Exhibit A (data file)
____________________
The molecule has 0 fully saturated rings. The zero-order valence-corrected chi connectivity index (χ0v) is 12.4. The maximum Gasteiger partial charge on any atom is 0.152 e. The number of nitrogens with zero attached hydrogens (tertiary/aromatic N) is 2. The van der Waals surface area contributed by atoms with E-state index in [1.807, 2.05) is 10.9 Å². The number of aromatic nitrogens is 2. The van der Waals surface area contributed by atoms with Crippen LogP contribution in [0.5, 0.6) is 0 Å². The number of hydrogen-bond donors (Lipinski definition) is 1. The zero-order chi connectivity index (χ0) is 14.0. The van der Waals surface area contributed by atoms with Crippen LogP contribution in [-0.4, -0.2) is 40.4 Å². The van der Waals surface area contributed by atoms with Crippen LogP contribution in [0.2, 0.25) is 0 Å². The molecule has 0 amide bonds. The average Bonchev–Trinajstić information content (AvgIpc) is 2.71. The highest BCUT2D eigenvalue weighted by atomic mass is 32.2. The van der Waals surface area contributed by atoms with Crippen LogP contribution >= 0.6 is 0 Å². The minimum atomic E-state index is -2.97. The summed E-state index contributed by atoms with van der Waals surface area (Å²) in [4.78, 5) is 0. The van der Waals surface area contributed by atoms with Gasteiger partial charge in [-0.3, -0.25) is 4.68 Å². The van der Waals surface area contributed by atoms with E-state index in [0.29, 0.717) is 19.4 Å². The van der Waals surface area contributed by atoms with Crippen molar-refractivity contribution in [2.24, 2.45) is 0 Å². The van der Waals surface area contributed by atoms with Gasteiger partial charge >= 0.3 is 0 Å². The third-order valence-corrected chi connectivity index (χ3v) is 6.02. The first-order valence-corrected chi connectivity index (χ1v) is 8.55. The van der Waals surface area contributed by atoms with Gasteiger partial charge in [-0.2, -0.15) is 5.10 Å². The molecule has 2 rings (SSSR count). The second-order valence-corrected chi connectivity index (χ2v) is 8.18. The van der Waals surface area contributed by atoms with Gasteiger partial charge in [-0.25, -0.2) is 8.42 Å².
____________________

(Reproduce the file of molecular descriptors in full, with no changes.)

The molecule has 0 fully saturated rings. The zero-order valence-corrected chi connectivity index (χ0v) is 12.4. The maximum Gasteiger partial charge on any atom is 0.152 e. The number of nitrogens with zero attached hydrogens (tertiary/aromatic N) is 2. The van der Waals surface area contributed by atoms with E-state index in [1.807, 2.05) is 10.9 Å². The number of aromatic nitrogens is 2. The van der Waals surface area contributed by atoms with Crippen LogP contribution in [0.5, 0.6) is 0 Å². The number of hydrogen-bond donors (Lipinski definition) is 1. The zero-order chi connectivity index (χ0) is 14.0. The van der Waals surface area contributed by atoms with Crippen LogP contribution in [-0.4, -0.2) is 40.4 Å². The van der Waals surface area contributed by atoms with Crippen LogP contribution in [0.2, 0.25) is 0 Å². The molecule has 0 amide bonds. The average Bonchev–Trinajstić information content (AvgIpc) is 2.71. The highest BCUT2D eigenvalue weighted by atomic mass is 32.2. The van der Waals surface area contributed by atoms with Crippen LogP contribution >= 0.6 is 0 Å². The minimum atomic E-state index is -2.97. The summed E-state index contributed by atoms with van der Waals surface area (Å²) in [4.78, 5) is 0. The van der Waals surface area contributed by atoms with Gasteiger partial charge in [-0.3, -0.25) is 4.68 Å². The van der Waals surface area contributed by atoms with E-state index in [0.29, 0.717) is 19.4 Å². The van der Waals surface area contributed by atoms with Crippen molar-refractivity contribution in [2.24, 2.45) is 0 Å². The van der Waals surface area contributed by atoms with Gasteiger partial charge >= 0.3 is 0 Å². The third-order valence-corrected chi connectivity index (χ3v) is 6.02. The first-order valence-corrected chi connectivity index (χ1v) is 8.55. The van der Waals surface area contributed by atoms with Gasteiger partial charge in [-0.2, -0.15) is 5.10 Å². The molecule has 2 rings (SSSR count). The second-order valence-corrected chi connectivity index (χ2v) is 8.18. The van der Waals surface area contributed by atoms with Gasteiger partial charge in [-0.25, -0.2) is 8.42 Å².